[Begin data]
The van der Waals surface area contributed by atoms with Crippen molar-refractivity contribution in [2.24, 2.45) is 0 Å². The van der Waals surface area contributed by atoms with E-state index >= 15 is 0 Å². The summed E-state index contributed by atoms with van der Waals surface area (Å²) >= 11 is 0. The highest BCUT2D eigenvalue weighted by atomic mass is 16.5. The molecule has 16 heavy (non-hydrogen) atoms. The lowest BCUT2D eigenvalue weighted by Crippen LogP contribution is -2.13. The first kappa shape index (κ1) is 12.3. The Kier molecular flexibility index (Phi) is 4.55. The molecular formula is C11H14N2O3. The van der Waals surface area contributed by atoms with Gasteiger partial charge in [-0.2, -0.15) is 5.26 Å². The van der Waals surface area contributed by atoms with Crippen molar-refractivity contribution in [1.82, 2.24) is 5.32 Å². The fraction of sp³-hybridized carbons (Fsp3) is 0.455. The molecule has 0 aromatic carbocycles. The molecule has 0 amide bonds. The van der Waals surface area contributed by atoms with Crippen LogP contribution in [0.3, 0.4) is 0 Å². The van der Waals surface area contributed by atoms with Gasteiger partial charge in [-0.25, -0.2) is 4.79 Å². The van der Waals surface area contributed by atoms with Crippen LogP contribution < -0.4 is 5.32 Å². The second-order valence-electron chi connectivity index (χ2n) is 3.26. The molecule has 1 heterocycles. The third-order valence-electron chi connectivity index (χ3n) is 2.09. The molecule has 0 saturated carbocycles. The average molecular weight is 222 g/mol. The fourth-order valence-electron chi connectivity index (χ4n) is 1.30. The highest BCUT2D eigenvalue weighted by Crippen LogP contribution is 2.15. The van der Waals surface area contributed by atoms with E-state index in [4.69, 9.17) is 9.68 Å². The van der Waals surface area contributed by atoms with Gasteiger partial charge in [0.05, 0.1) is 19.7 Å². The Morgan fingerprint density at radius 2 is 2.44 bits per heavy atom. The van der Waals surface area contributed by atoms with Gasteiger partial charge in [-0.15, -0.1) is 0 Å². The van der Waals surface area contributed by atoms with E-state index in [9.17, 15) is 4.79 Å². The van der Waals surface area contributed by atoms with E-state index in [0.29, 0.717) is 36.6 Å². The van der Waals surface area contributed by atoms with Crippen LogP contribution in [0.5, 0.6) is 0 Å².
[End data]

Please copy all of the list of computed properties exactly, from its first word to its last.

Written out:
The van der Waals surface area contributed by atoms with Crippen molar-refractivity contribution in [2.24, 2.45) is 0 Å². The van der Waals surface area contributed by atoms with E-state index >= 15 is 0 Å². The summed E-state index contributed by atoms with van der Waals surface area (Å²) >= 11 is 0. The highest BCUT2D eigenvalue weighted by atomic mass is 16.5. The molecule has 16 heavy (non-hydrogen) atoms. The lowest BCUT2D eigenvalue weighted by Crippen LogP contribution is -2.13. The first kappa shape index (κ1) is 12.3. The Kier molecular flexibility index (Phi) is 4.55. The molecular formula is C11H14N2O3. The van der Waals surface area contributed by atoms with Gasteiger partial charge in [-0.2, -0.15) is 5.26 Å². The van der Waals surface area contributed by atoms with Crippen molar-refractivity contribution in [1.82, 2.24) is 5.32 Å². The fraction of sp³-hybridized carbons (Fsp3) is 0.455. The molecule has 0 aromatic carbocycles. The molecule has 0 amide bonds. The van der Waals surface area contributed by atoms with Crippen LogP contribution in [0.3, 0.4) is 0 Å². The van der Waals surface area contributed by atoms with Gasteiger partial charge in [-0.25, -0.2) is 4.79 Å². The van der Waals surface area contributed by atoms with Crippen LogP contribution < -0.4 is 5.32 Å². The second-order valence-electron chi connectivity index (χ2n) is 3.26. The molecule has 1 heterocycles. The third-order valence-electron chi connectivity index (χ3n) is 2.09. The molecule has 0 saturated carbocycles. The average molecular weight is 222 g/mol. The fourth-order valence-electron chi connectivity index (χ4n) is 1.30. The highest BCUT2D eigenvalue weighted by Crippen LogP contribution is 2.15. The van der Waals surface area contributed by atoms with E-state index in [4.69, 9.17) is 9.68 Å². The van der Waals surface area contributed by atoms with Gasteiger partial charge in [0.05, 0.1) is 19.7 Å². The Morgan fingerprint density at radius 2 is 2.44 bits per heavy atom. The van der Waals surface area contributed by atoms with Gasteiger partial charge in [-0.15, -0.1) is 0 Å². The van der Waals surface area contributed by atoms with E-state index in [9.17, 15) is 4.79 Å². The van der Waals surface area contributed by atoms with E-state index in [0.29, 0.717) is 36.6 Å². The van der Waals surface area contributed by atoms with Crippen LogP contribution in [0.5, 0.6) is 0 Å².